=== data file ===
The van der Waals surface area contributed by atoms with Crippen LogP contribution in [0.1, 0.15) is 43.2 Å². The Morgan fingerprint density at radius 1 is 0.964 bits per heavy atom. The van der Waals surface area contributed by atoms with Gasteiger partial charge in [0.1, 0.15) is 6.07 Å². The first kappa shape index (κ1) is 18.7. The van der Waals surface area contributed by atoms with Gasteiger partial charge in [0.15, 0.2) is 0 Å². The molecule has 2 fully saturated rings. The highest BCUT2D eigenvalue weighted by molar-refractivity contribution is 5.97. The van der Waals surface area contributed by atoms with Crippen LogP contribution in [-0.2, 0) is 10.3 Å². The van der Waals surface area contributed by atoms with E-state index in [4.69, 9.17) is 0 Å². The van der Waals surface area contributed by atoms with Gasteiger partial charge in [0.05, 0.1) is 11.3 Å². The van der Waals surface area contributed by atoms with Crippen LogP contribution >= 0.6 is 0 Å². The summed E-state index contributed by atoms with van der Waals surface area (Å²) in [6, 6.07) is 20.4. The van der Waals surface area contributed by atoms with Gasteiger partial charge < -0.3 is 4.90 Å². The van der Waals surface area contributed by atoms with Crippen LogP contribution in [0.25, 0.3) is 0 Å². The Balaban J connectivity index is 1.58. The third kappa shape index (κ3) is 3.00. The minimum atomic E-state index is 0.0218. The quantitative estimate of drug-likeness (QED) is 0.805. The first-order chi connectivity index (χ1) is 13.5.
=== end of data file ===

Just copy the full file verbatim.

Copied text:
The van der Waals surface area contributed by atoms with Crippen LogP contribution in [0.1, 0.15) is 43.2 Å². The Morgan fingerprint density at radius 1 is 0.964 bits per heavy atom. The van der Waals surface area contributed by atoms with Gasteiger partial charge in [0.1, 0.15) is 6.07 Å². The first kappa shape index (κ1) is 18.7. The van der Waals surface area contributed by atoms with Gasteiger partial charge in [0.15, 0.2) is 0 Å². The molecule has 2 fully saturated rings. The highest BCUT2D eigenvalue weighted by molar-refractivity contribution is 5.97. The van der Waals surface area contributed by atoms with Crippen LogP contribution in [-0.2, 0) is 10.3 Å². The van der Waals surface area contributed by atoms with E-state index in [4.69, 9.17) is 0 Å². The van der Waals surface area contributed by atoms with Gasteiger partial charge in [0.05, 0.1) is 11.3 Å². The van der Waals surface area contributed by atoms with Crippen LogP contribution >= 0.6 is 0 Å². The summed E-state index contributed by atoms with van der Waals surface area (Å²) in [6, 6.07) is 20.4. The van der Waals surface area contributed by atoms with Gasteiger partial charge < -0.3 is 4.90 Å². The van der Waals surface area contributed by atoms with Crippen LogP contribution in [0.25, 0.3) is 0 Å². The Balaban J connectivity index is 1.58. The third kappa shape index (κ3) is 3.00. The minimum atomic E-state index is 0.0218. The quantitative estimate of drug-likeness (QED) is 0.805. The first-order chi connectivity index (χ1) is 13.5.